HARLINGEN — The $14.8 million convention center will mark the first time the city has pulled property tax revenue from its three main business zones to fund a project.
City leaders have taken $1.96 million from Harlingen’s three tax increment financing reinvestment zones to buy the land on which to build the 143,000-square-foot convention center and an attached 150-room upscale hotel.
Tuesday, city commissioners met with boards overseeing the three zones to take $601,312 from Zone 1, $1 million from Zone 2 and $367,162 from Zone 3.
The convention center is by far the biggest project the city has partially funded with money pulled from the zones since their creation in 2006.
In January, officials placed the convention center at the top of a list of 94 street and utility projects to be considered for funding through property tax revenues generated within the three zones.
According to City Manager Dan Serna, the convention center has become the top “priority” project within the three tax zones.
Now, it appears nearly all of the other projects on the list will wait for the tax zones to generate further revenue to help fund them.
In 2006, the city created the three zones from which to generate property tax revenue earmarked for economic development.
Tax increment reinvestment zones are public financing tools used to fund economic development projects in which properties’ assessed values are frozen based on the theory their values will increase. The increased property taxes collected make up the increment.
Since about 2010, the city has taken about $625,000 from Zone 3 to fund two projects to help develop the Harlingen Heights and Harlingen Corners business areas, Finance Director Elvia Treviño said yesterday.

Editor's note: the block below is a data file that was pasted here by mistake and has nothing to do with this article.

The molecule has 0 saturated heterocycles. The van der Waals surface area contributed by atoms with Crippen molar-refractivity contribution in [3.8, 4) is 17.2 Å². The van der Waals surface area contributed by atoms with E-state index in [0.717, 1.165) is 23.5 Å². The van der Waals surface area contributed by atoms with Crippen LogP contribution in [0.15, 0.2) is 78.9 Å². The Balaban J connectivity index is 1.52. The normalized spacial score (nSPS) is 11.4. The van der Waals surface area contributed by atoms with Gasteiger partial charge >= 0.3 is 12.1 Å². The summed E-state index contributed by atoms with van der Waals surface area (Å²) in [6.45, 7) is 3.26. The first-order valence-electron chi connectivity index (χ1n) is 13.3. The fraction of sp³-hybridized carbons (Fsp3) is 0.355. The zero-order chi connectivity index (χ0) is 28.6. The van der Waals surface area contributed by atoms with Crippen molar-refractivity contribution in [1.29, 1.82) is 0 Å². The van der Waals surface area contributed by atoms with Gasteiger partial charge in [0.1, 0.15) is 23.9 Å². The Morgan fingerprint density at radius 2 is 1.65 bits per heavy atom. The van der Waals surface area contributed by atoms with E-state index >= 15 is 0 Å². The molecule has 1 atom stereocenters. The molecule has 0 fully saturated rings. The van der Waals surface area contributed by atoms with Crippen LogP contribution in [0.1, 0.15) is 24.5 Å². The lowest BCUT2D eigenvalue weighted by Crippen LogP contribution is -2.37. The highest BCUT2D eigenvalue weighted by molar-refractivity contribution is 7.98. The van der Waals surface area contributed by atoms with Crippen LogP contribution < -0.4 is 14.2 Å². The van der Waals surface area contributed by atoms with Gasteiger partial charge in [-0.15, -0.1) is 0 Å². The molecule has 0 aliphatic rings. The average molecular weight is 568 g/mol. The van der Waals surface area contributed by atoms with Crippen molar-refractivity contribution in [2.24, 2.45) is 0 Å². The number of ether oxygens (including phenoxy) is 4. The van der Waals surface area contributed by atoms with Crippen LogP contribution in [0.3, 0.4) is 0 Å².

Treviño said about $380,000 has been spent on an “ongoing” project to improve the Harlingen Corners shopping center area.
In 2012, officials used about $228,000 to improve Teege, Brazil and Bass Pro West roads as part of a project to develop the Harlingen Heights district, Serna said.
The convention center becomes the first project for which the city has pulled property tax revenue from all three zones.
In January, commissioners and the zones’ board members sought a legal opinion from Dallas-based tax attorney Pete Smith as they discussed taking property tax revenue from the three zones to help fund the convention center in Zone 3.
According to Smith, tax law allows the city to help fund the project through the three zones because the convention center would benefit the city’s overall economy.
Smith added property tax revenue generated within the three zones could be used to buy land for the project.
Serna said the city will use $1.96 million to fund most of the $2.7 million purchase of 8 acres off Teege and Brazil roads, where the convention center and hotel will be built.
The Harlingen Community Improvement Board will fund the remaining $800,000.
City leaders have not projected the speed in which property tax revenue within the three zones will generate another $1.96 million.
“That depends a lot on development — how fast the areas grow,” Serna said.
But this year, the three zones will generate a total of about $304,000, Serna said.
Serna said Zone 1 will generate $70,000, Zone 2 $104,000 and Zone 3 $130,000.
The city plans to borrow $13.5 million in taxable certificates of obligation to build the convention center.
Over a 20-year period, the city will use $9.7 million generated through the Community Improvement Board’s sales tax and $3.8 million in hotel-motel occupancy tax revenue to pay back the debt.